EPA Vows To Lead The Global Fight Against Air Conditioners

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Michael Bastasch DCNF Managing Editor
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EPA Chief Gina McCarthy wants the world to stop using hydrofluorocarbons (HFCs) in air conditioners and other consumers products as part of President Barack Obama’s plan to fight global warming.

McCarthy is so determined to make this happen, she’s taking the lead role at an ongoing United Nations summit to expand the current global treaty covering ozone-depleting substances. The EPA chief hopes that her agency’s recent HFC regulations will convince other countries to join the U.S. in limiting the chemicals.

“Because of the importance of taking aggressive action on these chemicals to achieve global climate goals, I will be leading the United States delegation at that meeting,” McCarthy wrote in an oped for The Guardian.

“Over the past year, the US Environmental Protection Agency has completed four separate actions that both expand the list of safer alternatives to HFCs and prohibit them from certain uses in the refrigeration air conditioning, foam, and aerosol sectors where safer alternatives such as hydrofluoroolefins (HFOs), hydrocarbons and lower-polluting blends are available,” McCarthy wrote.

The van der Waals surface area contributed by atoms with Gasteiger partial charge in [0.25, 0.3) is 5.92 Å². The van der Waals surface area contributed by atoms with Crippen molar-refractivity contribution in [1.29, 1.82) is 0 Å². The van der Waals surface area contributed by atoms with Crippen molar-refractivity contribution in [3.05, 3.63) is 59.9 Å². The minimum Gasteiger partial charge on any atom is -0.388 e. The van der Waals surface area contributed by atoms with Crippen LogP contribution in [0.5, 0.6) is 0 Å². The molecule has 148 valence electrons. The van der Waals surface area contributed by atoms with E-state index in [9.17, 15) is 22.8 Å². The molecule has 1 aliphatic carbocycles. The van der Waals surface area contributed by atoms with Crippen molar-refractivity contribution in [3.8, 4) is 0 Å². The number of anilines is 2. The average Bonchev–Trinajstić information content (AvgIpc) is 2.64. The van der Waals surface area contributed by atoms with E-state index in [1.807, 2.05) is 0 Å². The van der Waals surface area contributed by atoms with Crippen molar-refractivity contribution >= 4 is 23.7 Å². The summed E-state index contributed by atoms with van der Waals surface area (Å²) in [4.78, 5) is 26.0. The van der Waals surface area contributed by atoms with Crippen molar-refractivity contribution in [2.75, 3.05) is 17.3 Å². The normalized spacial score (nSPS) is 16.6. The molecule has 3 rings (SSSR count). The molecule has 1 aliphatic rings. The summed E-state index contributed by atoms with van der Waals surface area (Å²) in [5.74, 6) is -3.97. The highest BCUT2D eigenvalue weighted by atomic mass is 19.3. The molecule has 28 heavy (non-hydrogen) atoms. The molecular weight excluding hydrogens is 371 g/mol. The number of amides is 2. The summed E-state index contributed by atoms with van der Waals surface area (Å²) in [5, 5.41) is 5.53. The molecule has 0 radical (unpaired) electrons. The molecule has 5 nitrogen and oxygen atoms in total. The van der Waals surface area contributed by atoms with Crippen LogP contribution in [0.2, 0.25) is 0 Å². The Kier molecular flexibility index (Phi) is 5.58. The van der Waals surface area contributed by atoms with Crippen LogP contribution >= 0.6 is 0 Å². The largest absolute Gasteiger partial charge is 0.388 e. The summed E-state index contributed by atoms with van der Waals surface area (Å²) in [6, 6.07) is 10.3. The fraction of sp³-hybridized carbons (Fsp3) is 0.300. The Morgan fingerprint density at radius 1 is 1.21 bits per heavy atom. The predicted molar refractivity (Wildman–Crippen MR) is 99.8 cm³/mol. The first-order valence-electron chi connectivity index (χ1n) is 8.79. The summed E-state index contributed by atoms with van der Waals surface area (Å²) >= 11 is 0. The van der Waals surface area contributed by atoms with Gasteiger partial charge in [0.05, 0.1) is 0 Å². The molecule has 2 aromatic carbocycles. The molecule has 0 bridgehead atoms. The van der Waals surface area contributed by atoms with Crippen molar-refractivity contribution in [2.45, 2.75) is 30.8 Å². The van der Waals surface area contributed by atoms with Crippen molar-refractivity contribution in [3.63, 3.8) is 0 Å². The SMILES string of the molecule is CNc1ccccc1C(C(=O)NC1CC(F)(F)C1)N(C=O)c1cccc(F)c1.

“Solutions are here, and it’s time to amend the Montreal Protocol to reflect that,” McCarthy wrote, adding that phasing out HFCs would avert 0.5 degrees Celsius of global warming by the end of the century.

The EPA unveiled its latest HFC regulation earlier this month to regulate how refrigerants are handled and ban such chemicals where “climate-friendly” alternatives are available. The EPA was joined by the Department of Energy and the Department of Defense in issuing rules to phase out HFC use wherever possible.

The agency also got pledges from 20 companies to cut down on HFC use. McCarthy hopes such pledges will convince the rest of the world the U.S. is serious about tackling global warming.

“Nations that are serious about fighting global climate change need to come to the table in Dubai with a sincere intent to negotiate a global agreement to phase down these harmful chemicals,” McCarthy wrote.

The Montreal Protocol was a global agreement from 1987 to phase out substances being blamed for depleting the Earth’s ozone layer. The U.S. ratified the treaty in 1988 and has since been working to clamp down on ozone-depleting chemicals.

But now, the focus has moved to HFCs, a substance which doesn’t actually impact the ozone layer. HFCs are substances commonly used in refrigeration, air conditioning, foam and other products. HFCs don’t contribute ozone-depletion,according to scientists, because they lack chlorine.

HFCs, however, are greenhouse gases the Obama administration wants to clamp down on to fight global warming — which isn’t the focus of the Montreal Protocol. Getting countries to clamp down on HFCs, McCarthy argued, would help galvanize support for a broader global warming treaty to be hashed out in Paris later this year.

“It would set the stage for an ambitious and durable global climate agreement in December, when nearly all nations on Earth will come together in Paris to advance an unprecedented opportunity to protect our planet,” McCarthy wrote.

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